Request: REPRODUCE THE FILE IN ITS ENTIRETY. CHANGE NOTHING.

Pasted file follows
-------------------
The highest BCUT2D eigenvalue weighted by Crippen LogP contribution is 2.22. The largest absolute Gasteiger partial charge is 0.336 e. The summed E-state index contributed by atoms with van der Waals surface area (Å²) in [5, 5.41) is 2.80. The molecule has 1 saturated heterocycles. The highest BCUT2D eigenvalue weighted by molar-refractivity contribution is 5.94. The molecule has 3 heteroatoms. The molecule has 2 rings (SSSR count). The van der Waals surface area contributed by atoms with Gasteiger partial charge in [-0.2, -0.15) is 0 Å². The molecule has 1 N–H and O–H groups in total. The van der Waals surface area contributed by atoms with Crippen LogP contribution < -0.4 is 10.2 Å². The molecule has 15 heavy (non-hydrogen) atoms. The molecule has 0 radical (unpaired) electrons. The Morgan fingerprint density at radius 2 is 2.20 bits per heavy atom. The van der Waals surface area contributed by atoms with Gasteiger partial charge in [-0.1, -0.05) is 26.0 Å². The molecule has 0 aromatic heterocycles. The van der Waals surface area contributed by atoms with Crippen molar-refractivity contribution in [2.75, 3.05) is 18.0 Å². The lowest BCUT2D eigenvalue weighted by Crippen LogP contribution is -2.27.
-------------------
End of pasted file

The highest BCUT2D eigenvalue weighted by Crippen LogP contribution is 2.22. The largest absolute Gasteiger partial charge is 0.336 e. The summed E-state index contributed by atoms with van der Waals surface area (Å²) in [5, 5.41) is 2.80. The molecule has 1 saturated heterocycles. The highest BCUT2D eigenvalue weighted by molar-refractivity contribution is 5.94. The molecule has 3 heteroatoms. The molecule has 2 rings (SSSR count). The van der Waals surface area contributed by atoms with Gasteiger partial charge in [-0.2, -0.15) is 0 Å². The molecule has 1 N–H and O–H groups in total. The van der Waals surface area contributed by atoms with Crippen LogP contribution < -0.4 is 10.2 Å². The molecule has 15 heavy (non-hydrogen) atoms. The molecule has 0 radical (unpaired) electrons. The Morgan fingerprint density at radius 2 is 2.20 bits per heavy atom. The van der Waals surface area contributed by atoms with Gasteiger partial charge in [-0.1, -0.05) is 26.0 Å². The molecule has 0 aromatic heterocycles. The van der Waals surface area contributed by atoms with Crippen molar-refractivity contribution in [2.75, 3.05) is 18.0 Å². The lowest BCUT2D eigenvalue weighted by Crippen LogP contribution is -2.27.